Senator Kay Hagan has positively identified the remains in the infamous photos as belonging to Osama bin Laden.

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From the Strange Land of Paper

Representative Heath Shuler’s last campaign allegedly failed to report about a million dollars of spending. This mystified his opponent, Jeff Miller, who one may surmise smelled the numbers were not adding up. It didn’t catch the official attention of the professional financing firm handling Shuler’s records, though. The amount only constituted about half of the campaign’s expenditures. Miller is not concerned. He is of the opinion the money was spent so late in the campaign it was wasted, anyway.

For the record, a scapegoat has been identified and fired. Although threats of fining the campaign loom, said professional company’s insurance should cover the costs.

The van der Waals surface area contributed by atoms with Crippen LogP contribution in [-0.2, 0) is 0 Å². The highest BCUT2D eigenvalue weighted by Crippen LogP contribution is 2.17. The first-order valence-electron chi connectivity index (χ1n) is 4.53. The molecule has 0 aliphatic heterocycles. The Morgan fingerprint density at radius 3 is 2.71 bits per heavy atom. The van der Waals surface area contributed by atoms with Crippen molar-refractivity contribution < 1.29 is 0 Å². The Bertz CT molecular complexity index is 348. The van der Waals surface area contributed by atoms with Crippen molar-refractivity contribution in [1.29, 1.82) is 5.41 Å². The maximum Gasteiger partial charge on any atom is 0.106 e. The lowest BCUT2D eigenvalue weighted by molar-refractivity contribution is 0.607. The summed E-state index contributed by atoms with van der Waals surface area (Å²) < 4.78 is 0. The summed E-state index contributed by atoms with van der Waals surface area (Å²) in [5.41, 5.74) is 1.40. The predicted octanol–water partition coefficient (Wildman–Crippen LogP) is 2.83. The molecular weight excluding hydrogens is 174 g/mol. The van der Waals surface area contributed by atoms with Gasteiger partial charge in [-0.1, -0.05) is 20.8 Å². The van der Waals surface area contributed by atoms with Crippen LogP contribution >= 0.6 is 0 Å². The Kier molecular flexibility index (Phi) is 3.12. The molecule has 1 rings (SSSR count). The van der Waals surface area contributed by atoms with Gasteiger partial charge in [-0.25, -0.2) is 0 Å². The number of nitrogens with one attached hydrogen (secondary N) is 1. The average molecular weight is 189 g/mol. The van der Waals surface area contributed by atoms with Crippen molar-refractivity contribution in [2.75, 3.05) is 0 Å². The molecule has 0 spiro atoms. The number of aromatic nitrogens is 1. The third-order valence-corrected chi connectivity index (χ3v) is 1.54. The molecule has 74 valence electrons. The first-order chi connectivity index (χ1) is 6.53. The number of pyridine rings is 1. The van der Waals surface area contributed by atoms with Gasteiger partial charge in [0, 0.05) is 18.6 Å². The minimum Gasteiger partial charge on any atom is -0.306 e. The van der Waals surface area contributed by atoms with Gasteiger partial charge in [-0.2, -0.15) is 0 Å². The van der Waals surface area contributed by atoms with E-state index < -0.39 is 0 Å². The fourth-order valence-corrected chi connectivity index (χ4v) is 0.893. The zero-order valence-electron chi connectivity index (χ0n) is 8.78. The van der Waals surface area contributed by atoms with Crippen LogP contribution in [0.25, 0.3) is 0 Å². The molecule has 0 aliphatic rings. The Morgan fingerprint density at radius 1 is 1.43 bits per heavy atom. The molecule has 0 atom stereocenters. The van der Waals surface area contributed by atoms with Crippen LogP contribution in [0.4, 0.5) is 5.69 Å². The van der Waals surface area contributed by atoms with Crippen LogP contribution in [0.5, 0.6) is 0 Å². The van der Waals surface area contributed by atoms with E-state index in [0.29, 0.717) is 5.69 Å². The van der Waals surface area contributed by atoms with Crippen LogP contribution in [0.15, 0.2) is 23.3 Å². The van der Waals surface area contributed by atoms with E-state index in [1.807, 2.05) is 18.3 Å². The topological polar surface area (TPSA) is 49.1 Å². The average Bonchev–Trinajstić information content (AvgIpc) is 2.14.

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Crime Doesn’t Pay What You Can

The Asheville Citizen-Times printed a conversation starter. It raises questions common to those in the parable of the Prodigal Son: Who is worse, the spendthrift runaway or the indignant, dependable, responsible son? After all, Kahlil Gibran argued if one’s brother stumbled it was the fault of the person who left the stumbling block in his path. I am currently serving out a term of sitting duckness because our society teaches that he who doesn’t double-check his car doors should be processed for enticing another to a life of crime.

Contrary to commentary I posted yesterday, the multimillion HUD funding received by the City of Asheville will go toward revamping the existing community center on Livingston Street, and not toward the new performing arts center. Highlighted in the renovations of the building, which is much more solid than the digs affordable by folks working three jobs, is future tenant Green Opportunities. For those into collectivist mission statements, theirs reads: